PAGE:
A Club for Growth PAC TV ad released July 26 accurately cites Kerry’s changing positions over the years on welfare reform, the death penalty for terrorists, and gasoline taxes. But it also falsely implies that he’s voted to raise taxes 350 times, a claim we’ve de-bunked before.
But economists say ‘outsourcing’ jobs overseas is a minor problem that Kerry’s plan wouldn’t do much to fix.
The famous “16 words” in President Bush’s Jan. 28, 2003 State of the Union address turn out to have a basis in fact after all, according to two recently released investigations in the US and Britain.
Bush said then, “The British Government has learned that Saddam Hussein recently sought significant quantities of uranium from Africa.” Some of his critics called that a lie, but the new evidence shows Bush had reason to say what he did.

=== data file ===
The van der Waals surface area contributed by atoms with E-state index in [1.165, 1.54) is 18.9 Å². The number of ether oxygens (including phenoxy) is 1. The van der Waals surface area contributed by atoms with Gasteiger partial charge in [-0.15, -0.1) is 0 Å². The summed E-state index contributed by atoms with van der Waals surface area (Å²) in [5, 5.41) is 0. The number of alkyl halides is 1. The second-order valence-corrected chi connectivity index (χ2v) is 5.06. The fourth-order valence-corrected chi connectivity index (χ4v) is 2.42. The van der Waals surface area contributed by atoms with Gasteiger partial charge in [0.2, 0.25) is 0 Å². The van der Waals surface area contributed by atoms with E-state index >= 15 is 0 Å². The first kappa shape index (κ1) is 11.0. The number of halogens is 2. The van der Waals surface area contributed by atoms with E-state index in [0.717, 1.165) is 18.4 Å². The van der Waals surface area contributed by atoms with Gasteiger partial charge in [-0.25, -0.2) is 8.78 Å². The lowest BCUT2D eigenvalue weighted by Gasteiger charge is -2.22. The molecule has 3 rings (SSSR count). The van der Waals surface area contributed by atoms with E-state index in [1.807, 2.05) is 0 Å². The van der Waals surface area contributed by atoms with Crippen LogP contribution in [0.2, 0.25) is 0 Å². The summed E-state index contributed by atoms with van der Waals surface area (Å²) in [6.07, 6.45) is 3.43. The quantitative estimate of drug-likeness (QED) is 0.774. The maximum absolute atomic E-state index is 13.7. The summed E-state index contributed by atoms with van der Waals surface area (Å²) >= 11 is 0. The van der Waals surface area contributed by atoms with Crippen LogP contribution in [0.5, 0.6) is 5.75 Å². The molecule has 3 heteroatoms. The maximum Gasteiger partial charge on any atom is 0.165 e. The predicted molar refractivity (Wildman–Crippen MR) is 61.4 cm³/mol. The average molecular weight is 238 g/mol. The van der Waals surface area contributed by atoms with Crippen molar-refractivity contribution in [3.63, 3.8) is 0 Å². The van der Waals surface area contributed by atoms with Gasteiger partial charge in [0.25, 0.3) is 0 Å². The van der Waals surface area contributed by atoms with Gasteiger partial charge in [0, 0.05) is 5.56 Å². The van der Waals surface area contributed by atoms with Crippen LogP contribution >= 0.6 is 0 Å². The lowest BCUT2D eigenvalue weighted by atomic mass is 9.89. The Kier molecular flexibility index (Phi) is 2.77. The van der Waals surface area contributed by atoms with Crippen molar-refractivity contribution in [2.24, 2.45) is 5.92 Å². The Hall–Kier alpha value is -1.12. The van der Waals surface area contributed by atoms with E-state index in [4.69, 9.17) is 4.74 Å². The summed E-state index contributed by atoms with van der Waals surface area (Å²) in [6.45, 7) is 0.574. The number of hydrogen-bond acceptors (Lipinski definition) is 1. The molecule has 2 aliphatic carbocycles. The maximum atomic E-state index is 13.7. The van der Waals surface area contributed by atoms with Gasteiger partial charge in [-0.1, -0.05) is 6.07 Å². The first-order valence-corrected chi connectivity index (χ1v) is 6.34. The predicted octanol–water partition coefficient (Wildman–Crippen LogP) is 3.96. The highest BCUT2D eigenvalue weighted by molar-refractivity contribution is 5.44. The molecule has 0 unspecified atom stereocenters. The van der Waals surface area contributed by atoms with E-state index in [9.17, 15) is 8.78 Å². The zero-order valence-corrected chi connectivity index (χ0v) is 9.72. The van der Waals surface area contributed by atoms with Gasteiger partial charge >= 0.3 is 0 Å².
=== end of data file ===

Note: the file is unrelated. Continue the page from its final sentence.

It highlights stark differences between the two on teenage abortions and morning-after birth control pills in schools.
Reality is one thing, and what political ads make of it is another. This ad pitting Cheney’s words against Edwards’ is a case in point.
Group run by Democrats says “right-wing Republicans” and “extremists” aid Nader to help Bush. Characterizations aside, they’ve got a point.
It’s a misleading ad. What Kerry really voted against was the “Unborn Victims of Violence Act.”
Kerry’s “strategy to win the war on terror” is puffery; Bush’s response is much ado about ten words.
It’s a fact McCain endorsed Bush. It’s also a fact he criticized Bush’s war performance.
An ad by the pro-Bush Progress for America Voter Fund (PFA) attacks Kerry for voting against intelligence spending and for voting against “13 weapons systems our troops depend on.” The ad is partly accurate, but misleads by starving the facts of context.